The PC industry has also stalled because, finally, it seems to have run out of killer applications. Moore's Law may still be in effect, but for most people it no longer matters. If your PC is fast enough to run Windows 95, that's enough to run office programs, to download and send email, to read HTML pages off the web. The fastest PC games may require more power, but most gamers will buy a Sony Playstation, a Sony Game Cube, or perhaps, a Microsoft Xbox. And if you want to want to play chess, that application will run just fine on an x286.

It's no wonder then that the PC hardware industry has gazed with lust at Windows XP, Microsoft's newest operating system, the first to put NT technology onto PCs bound for the home consumer market. Estimates vary over the additional computation that XP requires. Microsoft, itself, suggests a CPU with at least a 300 MHz clock speed, and 128MB of RAM. Others have put those numbers higher. If XP were a "must have" purchase, one might expect a stampede of users exchanging their slower Pentium machines for more souped up models.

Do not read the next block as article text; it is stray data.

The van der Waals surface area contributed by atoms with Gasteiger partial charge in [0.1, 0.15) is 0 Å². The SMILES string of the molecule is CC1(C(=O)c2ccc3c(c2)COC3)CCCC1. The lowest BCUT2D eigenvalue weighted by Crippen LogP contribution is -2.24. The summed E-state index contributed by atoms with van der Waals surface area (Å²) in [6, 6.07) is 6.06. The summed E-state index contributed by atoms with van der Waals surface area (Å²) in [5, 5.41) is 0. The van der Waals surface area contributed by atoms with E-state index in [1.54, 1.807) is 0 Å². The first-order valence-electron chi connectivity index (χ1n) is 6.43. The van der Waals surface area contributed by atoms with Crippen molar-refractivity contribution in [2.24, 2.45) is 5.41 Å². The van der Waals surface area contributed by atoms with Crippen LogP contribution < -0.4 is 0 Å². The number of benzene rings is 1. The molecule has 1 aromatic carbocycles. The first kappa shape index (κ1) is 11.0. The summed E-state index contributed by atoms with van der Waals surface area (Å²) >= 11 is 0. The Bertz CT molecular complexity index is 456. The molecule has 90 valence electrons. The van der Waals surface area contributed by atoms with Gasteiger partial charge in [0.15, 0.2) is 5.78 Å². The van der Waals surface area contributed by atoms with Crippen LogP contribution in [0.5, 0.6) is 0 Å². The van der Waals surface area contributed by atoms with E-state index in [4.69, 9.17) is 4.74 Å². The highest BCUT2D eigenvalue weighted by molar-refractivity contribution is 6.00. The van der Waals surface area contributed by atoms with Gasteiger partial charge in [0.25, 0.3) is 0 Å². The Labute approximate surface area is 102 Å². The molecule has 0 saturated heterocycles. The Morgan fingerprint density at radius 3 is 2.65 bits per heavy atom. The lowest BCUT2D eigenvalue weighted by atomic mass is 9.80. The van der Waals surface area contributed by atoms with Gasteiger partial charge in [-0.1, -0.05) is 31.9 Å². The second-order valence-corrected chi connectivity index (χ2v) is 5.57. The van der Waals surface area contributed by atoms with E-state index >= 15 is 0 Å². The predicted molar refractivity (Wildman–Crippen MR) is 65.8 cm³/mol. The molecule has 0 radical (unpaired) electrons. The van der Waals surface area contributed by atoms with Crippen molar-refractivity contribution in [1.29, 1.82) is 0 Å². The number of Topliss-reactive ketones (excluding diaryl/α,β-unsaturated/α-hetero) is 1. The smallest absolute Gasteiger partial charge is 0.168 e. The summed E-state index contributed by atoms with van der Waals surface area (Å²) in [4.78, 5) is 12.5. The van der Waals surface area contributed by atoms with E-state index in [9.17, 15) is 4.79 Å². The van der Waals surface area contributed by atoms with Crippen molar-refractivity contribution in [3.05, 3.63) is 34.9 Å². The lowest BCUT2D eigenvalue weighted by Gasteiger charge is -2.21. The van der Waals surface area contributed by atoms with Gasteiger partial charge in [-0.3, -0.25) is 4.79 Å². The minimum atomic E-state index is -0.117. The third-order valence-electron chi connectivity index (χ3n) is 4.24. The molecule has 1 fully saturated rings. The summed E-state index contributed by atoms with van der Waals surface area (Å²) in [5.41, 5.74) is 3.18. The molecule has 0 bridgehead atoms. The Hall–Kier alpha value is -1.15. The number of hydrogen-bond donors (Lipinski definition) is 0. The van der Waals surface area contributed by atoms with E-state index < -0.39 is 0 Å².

But Windows XP does not merit that kind of enthusiasm. Its single most useful attribute is stability, which Microsoft has been promising for years and is already available in Windows 2000. Beyond that, XP provides instant messaging and makes it easier to create, edit and share digital movies and photos, , burn CDs and download music---not with MP3 files but with Microsoft's proprietary format. There are some enhancements for games, provisions for multiple users within a household, and a firewall for networking.

On the minus side, the features of XP have come in for much criticism. Windows Product Activation (WPA) requires that users lock their version of the operating system to their hardware. As an anti-piracy move, WPA is understandable and Microsoft has every right to charge what it specifies on its license: a fee for every PC. And consumers have every right not to buy the product. The idea that you must call Microsoft if you make too many changes to your PC also does not sit well. Like most computer companies, Microsoft support is tough to reach, especially if you want a living, breathing human being.

Microsoft's Passport feature, which stores personal information to make web transactions easier, has also garnered criticism. Concrete benefits are hard to find and the fees involved seem to benefit Microsoft more than the consumer. Microsoft has not hidden its intent to earn more of its revenues from subscriptions, thereby getting a steadier flow of revenue. But customers may not be sympathetic---or comfortable handing over personal information to Bill Gates and company.